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Synopsis

Dead at the age of thirty-one after a sudden operation, Claud Lovat Fraser was as surely a victim of the war as though he had fallen in action. He was full of vigour for his work, but shell-shock had left him with a heart that could not stand a strain of this kind, and all his own fine courage could not help the surgeons in a losing fight. We are not sorry for him—we learn that, not to be sorry for the dead. But for ourselves? This terror is always so fresh, so unexampled. I had telephoned to him to ask whether he would help me in a certain theatrical enterprise. I was told by his servant that he was ill, but one hears these things so often that one gave but little thought to it beyond sending a telegram asking for news; and now this. Personal griefs are of no public interest, but here is as sad a public loss as has befallen us, if the world can measure truly, in our generation.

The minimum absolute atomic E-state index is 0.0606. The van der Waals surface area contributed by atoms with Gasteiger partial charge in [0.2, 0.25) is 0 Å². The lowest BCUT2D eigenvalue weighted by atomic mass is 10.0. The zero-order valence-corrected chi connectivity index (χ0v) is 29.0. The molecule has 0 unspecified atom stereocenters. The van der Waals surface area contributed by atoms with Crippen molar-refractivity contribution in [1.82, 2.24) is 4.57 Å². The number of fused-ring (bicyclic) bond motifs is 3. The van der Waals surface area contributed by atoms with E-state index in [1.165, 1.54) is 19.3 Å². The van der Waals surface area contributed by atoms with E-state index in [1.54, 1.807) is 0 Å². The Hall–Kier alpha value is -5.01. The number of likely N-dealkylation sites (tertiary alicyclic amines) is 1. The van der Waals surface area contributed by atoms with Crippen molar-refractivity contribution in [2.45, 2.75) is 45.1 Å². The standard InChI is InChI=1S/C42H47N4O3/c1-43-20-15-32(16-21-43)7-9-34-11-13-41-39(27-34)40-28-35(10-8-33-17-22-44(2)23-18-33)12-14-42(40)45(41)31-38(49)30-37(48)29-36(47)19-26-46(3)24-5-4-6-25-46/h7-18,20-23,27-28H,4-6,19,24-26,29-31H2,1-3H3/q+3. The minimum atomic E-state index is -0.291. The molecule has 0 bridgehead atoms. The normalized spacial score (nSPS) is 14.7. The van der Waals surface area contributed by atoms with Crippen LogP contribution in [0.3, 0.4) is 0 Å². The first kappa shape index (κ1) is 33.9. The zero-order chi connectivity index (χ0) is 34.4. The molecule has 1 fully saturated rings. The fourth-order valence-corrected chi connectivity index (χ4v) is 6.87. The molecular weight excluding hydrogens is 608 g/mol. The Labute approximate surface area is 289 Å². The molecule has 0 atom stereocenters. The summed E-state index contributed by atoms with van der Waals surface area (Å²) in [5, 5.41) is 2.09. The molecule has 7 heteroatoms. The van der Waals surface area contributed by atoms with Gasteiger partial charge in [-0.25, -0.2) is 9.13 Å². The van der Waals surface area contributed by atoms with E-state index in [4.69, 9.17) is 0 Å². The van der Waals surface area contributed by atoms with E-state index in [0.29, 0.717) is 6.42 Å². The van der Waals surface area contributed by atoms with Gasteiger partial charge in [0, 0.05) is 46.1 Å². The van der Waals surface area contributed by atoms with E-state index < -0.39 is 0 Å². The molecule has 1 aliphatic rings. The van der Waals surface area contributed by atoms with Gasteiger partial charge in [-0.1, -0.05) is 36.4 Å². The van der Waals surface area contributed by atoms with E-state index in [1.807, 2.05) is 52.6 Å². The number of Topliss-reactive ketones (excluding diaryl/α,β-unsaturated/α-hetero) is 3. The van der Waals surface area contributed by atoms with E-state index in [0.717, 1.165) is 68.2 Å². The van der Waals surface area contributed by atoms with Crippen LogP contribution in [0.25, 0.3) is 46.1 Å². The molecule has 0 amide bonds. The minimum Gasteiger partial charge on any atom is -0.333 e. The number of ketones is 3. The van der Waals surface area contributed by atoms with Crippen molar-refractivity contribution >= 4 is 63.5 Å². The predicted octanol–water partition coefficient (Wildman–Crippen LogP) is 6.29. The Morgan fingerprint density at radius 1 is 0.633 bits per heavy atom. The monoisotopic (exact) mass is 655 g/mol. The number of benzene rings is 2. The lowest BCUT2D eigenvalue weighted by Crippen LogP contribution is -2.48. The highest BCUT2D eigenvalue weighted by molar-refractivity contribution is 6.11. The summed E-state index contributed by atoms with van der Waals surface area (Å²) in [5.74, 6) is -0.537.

But it is not, I think, of our loss that we should speak now. These desolations, strangely, have a way of bringing their own fortitude. A few hours after hearing, without any warning, of Lovat Fraser’s death, I was walking among the English landscape that he loved so well, and I felt there how poor and inadequate a thing death really was, how little to be feared. This apparent intention to destroy a life and genius so young, so admirable, and so rich in promise, seemed, for all the hurt, in some way wholly to have failed. We all knew that, given health, the next ten years would show a splendid volume of work from the new power and understanding to which he had been coming in these later days. But just as it seems to me not the occasion to lament our own loss, so does it seem idle to speculate with regret upon what art may have lost by this sudden stroke. It is, rather, well to be glad that so few years have borne so abundantly. Not only is the work that Lovat Fraser has left full in volume, it is decisive in character beyond all likelihood in one of his years. Greatly as he would have added to our delight, and wider as his influence would have grown, nothing he might have done could have added to our knowledge of the kind of distinction that was his and that will always mark his fame.

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